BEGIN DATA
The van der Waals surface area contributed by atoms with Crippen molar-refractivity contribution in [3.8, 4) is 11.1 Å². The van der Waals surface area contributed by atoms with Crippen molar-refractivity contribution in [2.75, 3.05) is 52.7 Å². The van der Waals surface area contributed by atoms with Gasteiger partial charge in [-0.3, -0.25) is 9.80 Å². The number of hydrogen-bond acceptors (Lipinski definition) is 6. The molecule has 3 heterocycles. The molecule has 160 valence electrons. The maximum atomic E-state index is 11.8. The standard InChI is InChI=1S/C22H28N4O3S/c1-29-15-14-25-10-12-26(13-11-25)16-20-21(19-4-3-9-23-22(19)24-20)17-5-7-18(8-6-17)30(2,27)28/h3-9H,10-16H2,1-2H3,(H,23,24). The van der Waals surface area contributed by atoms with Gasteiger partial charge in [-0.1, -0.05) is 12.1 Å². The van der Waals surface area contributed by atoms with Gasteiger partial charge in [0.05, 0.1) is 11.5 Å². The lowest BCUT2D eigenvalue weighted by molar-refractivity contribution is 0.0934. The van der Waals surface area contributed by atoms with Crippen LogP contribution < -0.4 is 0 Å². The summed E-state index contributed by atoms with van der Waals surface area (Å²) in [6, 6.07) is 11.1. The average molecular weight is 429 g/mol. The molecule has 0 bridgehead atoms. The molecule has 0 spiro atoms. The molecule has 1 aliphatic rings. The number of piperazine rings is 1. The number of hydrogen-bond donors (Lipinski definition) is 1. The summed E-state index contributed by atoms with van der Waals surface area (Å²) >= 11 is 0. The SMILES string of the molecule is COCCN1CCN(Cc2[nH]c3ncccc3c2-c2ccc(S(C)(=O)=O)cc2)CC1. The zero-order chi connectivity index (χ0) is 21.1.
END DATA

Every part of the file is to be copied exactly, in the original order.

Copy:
The van der Waals surface area contributed by atoms with Crippen molar-refractivity contribution in [3.8, 4) is 11.1 Å². The van der Waals surface area contributed by atoms with Crippen molar-refractivity contribution in [2.75, 3.05) is 52.7 Å². The van der Waals surface area contributed by atoms with Gasteiger partial charge in [-0.3, -0.25) is 9.80 Å². The number of hydrogen-bond acceptors (Lipinski definition) is 6. The molecule has 3 heterocycles. The molecule has 160 valence electrons. The maximum atomic E-state index is 11.8. The standard InChI is InChI=1S/C22H28N4O3S/c1-29-15-14-25-10-12-26(13-11-25)16-20-21(19-4-3-9-23-22(19)24-20)17-5-7-18(8-6-17)30(2,27)28/h3-9H,10-16H2,1-2H3,(H,23,24). The van der Waals surface area contributed by atoms with Gasteiger partial charge in [-0.1, -0.05) is 12.1 Å². The van der Waals surface area contributed by atoms with Gasteiger partial charge in [0.05, 0.1) is 11.5 Å². The lowest BCUT2D eigenvalue weighted by molar-refractivity contribution is 0.0934. The van der Waals surface area contributed by atoms with Crippen LogP contribution < -0.4 is 0 Å². The summed E-state index contributed by atoms with van der Waals surface area (Å²) in [6, 6.07) is 11.1. The average molecular weight is 429 g/mol. The molecule has 0 bridgehead atoms. The molecule has 0 spiro atoms. The molecule has 1 aliphatic rings. The number of piperazine rings is 1. The number of hydrogen-bond donors (Lipinski definition) is 1. The summed E-state index contributed by atoms with van der Waals surface area (Å²) >= 11 is 0. The SMILES string of the molecule is COCCN1CCN(Cc2[nH]c3ncccc3c2-c2ccc(S(C)(=O)=O)cc2)CC1. The zero-order chi connectivity index (χ0) is 21.1.